When early high school graduate Jordan Love and his mother arrived at his Utah State dormitory for the first time in January 2016, football coach Matt Wells and his wife, Jen, were there to accept the handoff.
“When his mama dropped him off, she said, ‘Jen, take care of my baby. Matt, kick his butt,’ ” Wells told The Post. “That just shows tough love. She deserves so much credit for how she raised Jordan.”
Utah State was the only FBS scholarship offer for Tough Love.
Love is now the tough nut to crack for scouts and executives sizing up the top of the NFL draft: Will he leapfrog Oregon’s Justin Herbert as the third quarterback selected? Should the Los Angeles Chargers trust his talent and take him at No. 6? Will his flaws allow him to slip to the New England Patriots at No. 23?
“I think he has the highest ceiling of any quarterback in this draft,” Senior Bowl executive director Jim Nagy said. “I equate him to Patrick Mahomes in the sense that they both have playmaking ability and really natural arm talent.
“Three years removed, everyone is like, ‘How did Mahomes last to No. 12 [in 2017]?’ If this clicks for Jordan and he ends up in a good situation like Pat did in Kansas City, it could look crazy if he ends up outside the top 10.”
Love dazzled as a first-year, full-time starter in 2018, completing 64 percent of his passes with 32 touchdowns and six interceptions.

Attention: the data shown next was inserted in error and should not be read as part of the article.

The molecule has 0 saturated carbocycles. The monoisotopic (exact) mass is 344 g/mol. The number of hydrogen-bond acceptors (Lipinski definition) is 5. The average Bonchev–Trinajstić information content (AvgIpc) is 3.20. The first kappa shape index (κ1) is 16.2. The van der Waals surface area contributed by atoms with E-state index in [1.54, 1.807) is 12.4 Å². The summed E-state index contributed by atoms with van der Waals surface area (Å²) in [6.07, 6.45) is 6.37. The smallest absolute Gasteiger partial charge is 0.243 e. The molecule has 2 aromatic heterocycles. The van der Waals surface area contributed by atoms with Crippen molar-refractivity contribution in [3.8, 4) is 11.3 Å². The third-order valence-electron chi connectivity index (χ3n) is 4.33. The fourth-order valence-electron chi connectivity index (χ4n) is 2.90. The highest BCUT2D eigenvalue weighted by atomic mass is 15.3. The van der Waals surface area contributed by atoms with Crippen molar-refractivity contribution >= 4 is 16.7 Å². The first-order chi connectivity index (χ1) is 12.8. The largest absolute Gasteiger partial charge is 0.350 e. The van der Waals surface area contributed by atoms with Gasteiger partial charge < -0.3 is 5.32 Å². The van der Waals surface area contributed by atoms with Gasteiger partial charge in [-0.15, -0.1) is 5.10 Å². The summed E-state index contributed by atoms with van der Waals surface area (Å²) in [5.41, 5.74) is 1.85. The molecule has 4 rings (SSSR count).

Adversity struck when Utah State needed to replace Wells, who left to succeed Kliff Kingsbury at Texas Tech, and nine offensive starters. Injuries further decimated the offensive line and inexperienced wide receivers struggled to get open, as Love finished with 20 touchdowns and 17 interceptions in 2019.
Red flags shot up. Love still declared for the draft and impressed at the Senior Bowl and NFL combine.
“He’s a tough player to evaluate because you have some of the best tape of anybody — it’s beautiful to watch him throw a football, just real loose and explosive,” NFL Network analyst Daniel Jeremiah said. “And you have the issue of the performance dropping off with all the reasons talked about. Decision-making is a key component of that position, and that’s where there is some concern.”
Like Mahomes, Love’s never-say-quit attitude leads crazy highlights. Love still mixes in too many head-scratching mistakes.
“Jordan throws the ball very well on the run and is accurate. He’s got courage, and enough arm strength to throw into tight windows,” said Wells, a former quarterback with 20 years of experience coaching the position. “All those things combined give him enough confidence to ad lib a little bit and to be able to stretch defenses and extend plays when he is on the run.”
The time the 6-foot-4, 224-pound Love spent during the 2018 offseason gathering teammates for late Friday night film sessions and adding to his skinny body set up his breakout year.
“He got through his reads and his progressions pretty quickly,” Wells said. “At the top of his drop, he could get all the way to No. 3, which is why he got to options No. 4 and No. 5 at times. It was knowledge of the system. He cares about learning. He is inspired by it. But he does it very nonchalantly and quietly.”
As is the case with all non-Power Five conference quarterbacks, Love is battling the “Who did he face?” stigma. Unlike Carson Wentz or Josh Allen, the coronavirus-shortened NFL pre-draft schedule has limited Love’s evaluations, only adding to the uncertainty.
“He’s truly the only quarterback I ever evaluated who is going to throw into bigger windows in the NFL than he did in college.” Nagy said. “He had to try to win games. Did he develop some bad habits? Absolutely. He has a little gunslinger to him. But you can always coach that out of a guy more than you can coach it into him.”
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